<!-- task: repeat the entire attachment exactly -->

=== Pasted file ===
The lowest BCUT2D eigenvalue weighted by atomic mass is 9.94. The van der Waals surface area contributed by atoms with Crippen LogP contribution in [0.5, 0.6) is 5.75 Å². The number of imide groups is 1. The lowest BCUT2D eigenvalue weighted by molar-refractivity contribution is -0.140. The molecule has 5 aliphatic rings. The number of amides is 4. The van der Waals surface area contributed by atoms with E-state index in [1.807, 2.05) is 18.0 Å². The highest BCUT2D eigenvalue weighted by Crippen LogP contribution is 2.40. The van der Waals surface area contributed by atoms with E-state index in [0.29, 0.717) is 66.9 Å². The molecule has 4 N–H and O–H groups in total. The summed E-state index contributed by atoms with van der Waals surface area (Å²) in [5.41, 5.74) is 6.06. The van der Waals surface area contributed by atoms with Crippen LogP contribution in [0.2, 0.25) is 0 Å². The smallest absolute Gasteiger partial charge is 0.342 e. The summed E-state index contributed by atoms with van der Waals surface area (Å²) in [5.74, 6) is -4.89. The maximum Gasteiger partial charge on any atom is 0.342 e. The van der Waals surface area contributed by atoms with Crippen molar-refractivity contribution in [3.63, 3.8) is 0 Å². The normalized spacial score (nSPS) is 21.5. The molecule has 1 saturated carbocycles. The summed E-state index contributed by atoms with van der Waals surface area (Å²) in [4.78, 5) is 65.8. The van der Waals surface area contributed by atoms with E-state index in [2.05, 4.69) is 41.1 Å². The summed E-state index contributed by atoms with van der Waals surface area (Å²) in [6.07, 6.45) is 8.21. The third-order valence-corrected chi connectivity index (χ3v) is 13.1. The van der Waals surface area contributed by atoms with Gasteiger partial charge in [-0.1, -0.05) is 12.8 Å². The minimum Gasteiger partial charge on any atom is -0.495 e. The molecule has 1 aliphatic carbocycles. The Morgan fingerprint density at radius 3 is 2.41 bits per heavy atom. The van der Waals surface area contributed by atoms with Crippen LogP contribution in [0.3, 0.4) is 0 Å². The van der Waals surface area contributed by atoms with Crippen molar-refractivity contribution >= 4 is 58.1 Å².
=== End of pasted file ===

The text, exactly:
The lowest BCUT2D eigenvalue weighted by atomic mass is 9.94. The van der Waals surface area contributed by atoms with Crippen LogP contribution in [0.5, 0.6) is 5.75 Å². The number of imide groups is 1. The lowest BCUT2D eigenvalue weighted by molar-refractivity contribution is -0.140. The molecule has 5 aliphatic rings. The number of amides is 4. The van der Waals surface area contributed by atoms with E-state index in [1.807, 2.05) is 18.0 Å². The highest BCUT2D eigenvalue weighted by Crippen LogP contribution is 2.40. The van der Waals surface area contributed by atoms with E-state index in [0.29, 0.717) is 66.9 Å². The molecule has 4 N–H and O–H groups in total. The summed E-state index contributed by atoms with van der Waals surface area (Å²) in [5.41, 5.74) is 6.06. The van der Waals surface area contributed by atoms with Crippen LogP contribution in [0.2, 0.25) is 0 Å². The smallest absolute Gasteiger partial charge is 0.342 e. The summed E-state index contributed by atoms with van der Waals surface area (Å²) in [5.74, 6) is -4.89. The maximum Gasteiger partial charge on any atom is 0.342 e. The van der Waals surface area contributed by atoms with Crippen molar-refractivity contribution in [3.63, 3.8) is 0 Å². The normalized spacial score (nSPS) is 21.5. The molecule has 1 saturated carbocycles. The summed E-state index contributed by atoms with van der Waals surface area (Å²) in [4.78, 5) is 65.8. The van der Waals surface area contributed by atoms with E-state index in [2.05, 4.69) is 41.1 Å². The summed E-state index contributed by atoms with van der Waals surface area (Å²) in [6.07, 6.45) is 8.21. The third-order valence-corrected chi connectivity index (χ3v) is 13.1. The van der Waals surface area contributed by atoms with Gasteiger partial charge in [-0.1, -0.05) is 12.8 Å². The minimum Gasteiger partial charge on any atom is -0.495 e. The molecule has 1 aliphatic carbocycles. The Morgan fingerprint density at radius 3 is 2.41 bits per heavy atom. The van der Waals surface area contributed by atoms with Crippen LogP contribution in [0.3, 0.4) is 0 Å². The van der Waals surface area contributed by atoms with Crippen molar-refractivity contribution >= 4 is 58.1 Å².